Now, we observe that many local administrators, personally and because of deeper insight and understanding, would like to innovate their work-place and procedures by introducing instruments like IMS. And not at least during the CHAMP e-conference 'Climate Champions', we could observe a general agreement of many diffeent actors in Europe that IMS is perhaps the most promising solution for a sustainability oriented public management for European cities, towns and regions, independent from geographical location or size. But will the EU's integrated approach and local integrated management 'fly' just by being the best-in-class instrument for managing local sustainability and climate change response? Will local governments in Europe rearrange their public management procedures towards an 'integrated approach' following the IMS example just by voluntary move? The European EMAS does so, but the main argument is 'competition', which is a valid argument for private organisations, businesses, of course. But for public administration that is used to deal with and inside a clear legal framework? We are IMS enthusiastics - and we have our doubts. The doubt lives on the fact that IMS is simply not required. There is a trap that we observe. It is the 'waiting for the other-trap'.

Local administrators would like to change, but don't get mandate by their politicians and CEO's. Politicians and CEO's refer to missing legal requirements and reject any voluntary spending for a transition (independent from any future gains). National governments are not really interested in developing a legal obligation (which would actually mean to change local constitution), as they expect municipal associations to oppose due to the 'old dragon phenomenon'. They refer to other European countries that do have no such obligation in their legislation. Who could then move? The European Commission. But: In 2005, the European Commission presented their idea of an obligation for integrated environmental plans for the, then, 460 European cities with more than 100,000 inhabitants. Immediately, Member states and National local government associations rejected this idea. It was, however, not for the contents, but for the principle. Member states saw problems with the subsidiarity principles, municipal associations, by default, opposed any new instrument - in their understand equal to: burden - obligatory to local governments. The old dragon waves ...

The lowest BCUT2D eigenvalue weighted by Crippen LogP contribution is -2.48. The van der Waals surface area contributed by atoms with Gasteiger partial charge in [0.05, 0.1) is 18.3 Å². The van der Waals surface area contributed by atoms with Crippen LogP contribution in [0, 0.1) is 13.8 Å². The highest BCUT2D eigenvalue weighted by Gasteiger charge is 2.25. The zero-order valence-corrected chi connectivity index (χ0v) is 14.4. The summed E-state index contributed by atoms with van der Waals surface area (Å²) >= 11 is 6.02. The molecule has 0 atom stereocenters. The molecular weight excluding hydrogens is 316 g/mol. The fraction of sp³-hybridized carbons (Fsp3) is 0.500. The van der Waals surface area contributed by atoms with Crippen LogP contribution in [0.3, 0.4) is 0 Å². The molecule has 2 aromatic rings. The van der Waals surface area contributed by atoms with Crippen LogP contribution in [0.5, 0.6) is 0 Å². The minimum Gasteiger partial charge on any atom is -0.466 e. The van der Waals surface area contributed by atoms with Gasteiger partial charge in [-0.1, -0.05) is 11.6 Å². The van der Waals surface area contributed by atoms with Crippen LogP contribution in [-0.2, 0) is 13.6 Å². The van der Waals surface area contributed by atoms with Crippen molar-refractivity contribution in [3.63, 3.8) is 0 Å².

Meanwhile, we hear some administrators say: the city networks should lobby a legal requirement? Well, we do so for quite long time, actually. But with the 'waiting for the other-trap', there is no entry point, no example, and lobbying from the outside only. We are committed to carry IMS forward: by means of the European Partnership for Integrated Sustainability Management, dissemination, advocacy work. But this will help little, if not public administrations themselves move and push their politicians and Councils, Councils move and push their national associations, national associations move and push their national governments, and the national governments take a different view on cooperating with the European Commission for a new mode of multi-level integrated sustainability governance.

Holger Robrecht